In 2019,the Humanitarian Country Team and Joint Anti‐Fraud Taskforce commissioned an ‘Operational Review of Exposure to Corrupt Practices in Humanitarian Aid Implementation Mechanisms in the DRC’ (hereafter known as “the Operational Review”). The objectives of the Operational Review include an analysis of corruption and fraud risks throughout the project cycle and supply chains and an examination of the effectiveness of existing prevention and mitigation measures. An approach of qualitative appreciative inquiry was used including an analysis of the risks to aid integrity. This report presents these findings, their conclusions, and proposed solutions to reduce risks in a manner that is realistic, adapted to the needs, actionable and affordable. The report is based on field consultations with 402 stakeholders across the Democratic Republic of Congo (DRC), in the provinces of Kinshasa, North Kivu, South Kivu and Tanganyika.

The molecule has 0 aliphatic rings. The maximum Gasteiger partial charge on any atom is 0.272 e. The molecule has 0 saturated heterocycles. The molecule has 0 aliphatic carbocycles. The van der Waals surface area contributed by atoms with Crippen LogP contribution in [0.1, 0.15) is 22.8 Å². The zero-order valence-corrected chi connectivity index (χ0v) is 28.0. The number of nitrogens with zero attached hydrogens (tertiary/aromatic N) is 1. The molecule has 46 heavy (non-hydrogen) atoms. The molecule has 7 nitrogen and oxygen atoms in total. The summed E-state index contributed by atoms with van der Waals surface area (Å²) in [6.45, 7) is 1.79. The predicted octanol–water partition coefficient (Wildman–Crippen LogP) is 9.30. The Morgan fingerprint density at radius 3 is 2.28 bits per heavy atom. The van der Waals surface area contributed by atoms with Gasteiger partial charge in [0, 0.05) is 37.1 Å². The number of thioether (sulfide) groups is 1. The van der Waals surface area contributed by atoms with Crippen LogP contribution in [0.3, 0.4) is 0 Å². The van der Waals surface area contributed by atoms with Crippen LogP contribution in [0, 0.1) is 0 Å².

Years of instability, violence, and state decay, in particular in certain areas, have resulted in a chronic humanitarian crisis with successive waves of peaks of humanitarian needs in the DRC, with particular presence in its eastern region. The operation of humanitarian aid has been further complicated by regional instability and long‐standing dynamics of marginalisation and identity politics. The resulting undulations of chronic crisis have seen the delivery of aid rely increasingly on the use of cash and voucher assistance, the introduction of rapid response mechanisms, and daily management of operations in locations governed by shifting allegiances amongst armed forces and groups.